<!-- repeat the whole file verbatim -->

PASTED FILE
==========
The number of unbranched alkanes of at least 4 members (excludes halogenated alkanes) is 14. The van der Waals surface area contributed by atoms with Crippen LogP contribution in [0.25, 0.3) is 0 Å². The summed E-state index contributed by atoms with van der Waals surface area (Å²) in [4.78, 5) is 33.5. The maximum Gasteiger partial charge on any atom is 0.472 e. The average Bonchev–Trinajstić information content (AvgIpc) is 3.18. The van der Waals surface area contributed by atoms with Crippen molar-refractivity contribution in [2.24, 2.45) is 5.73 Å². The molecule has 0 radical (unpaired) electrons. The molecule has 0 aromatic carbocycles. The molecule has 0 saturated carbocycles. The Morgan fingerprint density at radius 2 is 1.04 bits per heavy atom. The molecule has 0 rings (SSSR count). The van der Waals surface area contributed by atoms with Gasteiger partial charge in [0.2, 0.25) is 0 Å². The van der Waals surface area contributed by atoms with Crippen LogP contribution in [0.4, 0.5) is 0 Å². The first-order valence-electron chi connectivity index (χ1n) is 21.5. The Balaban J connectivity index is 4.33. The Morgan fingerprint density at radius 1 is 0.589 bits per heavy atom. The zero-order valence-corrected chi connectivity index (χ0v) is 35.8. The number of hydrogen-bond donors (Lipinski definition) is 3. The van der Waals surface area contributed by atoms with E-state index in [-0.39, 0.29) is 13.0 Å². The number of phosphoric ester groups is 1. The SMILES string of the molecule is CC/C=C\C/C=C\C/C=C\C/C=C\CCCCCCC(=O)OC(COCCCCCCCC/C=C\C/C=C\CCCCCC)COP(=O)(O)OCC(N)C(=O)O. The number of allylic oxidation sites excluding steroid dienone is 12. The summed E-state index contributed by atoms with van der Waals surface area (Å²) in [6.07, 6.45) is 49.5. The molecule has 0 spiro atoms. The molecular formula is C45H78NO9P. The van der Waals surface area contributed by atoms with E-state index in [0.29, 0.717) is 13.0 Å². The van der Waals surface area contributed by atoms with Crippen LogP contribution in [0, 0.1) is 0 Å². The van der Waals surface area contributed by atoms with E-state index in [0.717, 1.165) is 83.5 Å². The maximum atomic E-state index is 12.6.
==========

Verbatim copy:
The number of unbranched alkanes of at least 4 members (excludes halogenated alkanes) is 14. The van der Waals surface area contributed by atoms with Crippen LogP contribution in [0.25, 0.3) is 0 Å². The summed E-state index contributed by atoms with van der Waals surface area (Å²) in [4.78, 5) is 33.5. The maximum Gasteiger partial charge on any atom is 0.472 e. The average Bonchev–Trinajstić information content (AvgIpc) is 3.18. The van der Waals surface area contributed by atoms with Crippen molar-refractivity contribution in [2.24, 2.45) is 5.73 Å². The molecule has 0 radical (unpaired) electrons. The molecule has 0 aromatic carbocycles. The molecule has 0 saturated carbocycles. The Morgan fingerprint density at radius 2 is 1.04 bits per heavy atom. The molecule has 0 rings (SSSR count). The van der Waals surface area contributed by atoms with Gasteiger partial charge in [0.2, 0.25) is 0 Å². The van der Waals surface area contributed by atoms with Crippen LogP contribution in [0.4, 0.5) is 0 Å². The first-order valence-electron chi connectivity index (χ1n) is 21.5. The Balaban J connectivity index is 4.33. The Morgan fingerprint density at radius 1 is 0.589 bits per heavy atom. The zero-order valence-corrected chi connectivity index (χ0v) is 35.8. The number of hydrogen-bond donors (Lipinski definition) is 3. The van der Waals surface area contributed by atoms with E-state index in [-0.39, 0.29) is 13.0 Å². The number of phosphoric ester groups is 1. The SMILES string of the molecule is CC/C=C\C/C=C\C/C=C\C/C=C\CCCCCCC(=O)OC(COCCCCCCCC/C=C\C/C=C\CCCCCC)COP(=O)(O)OCC(N)C(=O)O. The number of allylic oxidation sites excluding steroid dienone is 12. The summed E-state index contributed by atoms with van der Waals surface area (Å²) in [6.07, 6.45) is 49.5. The molecule has 0 spiro atoms. The molecular formula is C45H78NO9P. The van der Waals surface area contributed by atoms with E-state index in [0.29, 0.717) is 13.0 Å². The van der Waals surface area contributed by atoms with Crippen LogP contribution in [0, 0.1) is 0 Å². The van der Waals surface area contributed by atoms with E-state index in [0.717, 1.165) is 83.5 Å². The maximum atomic E-state index is 12.6.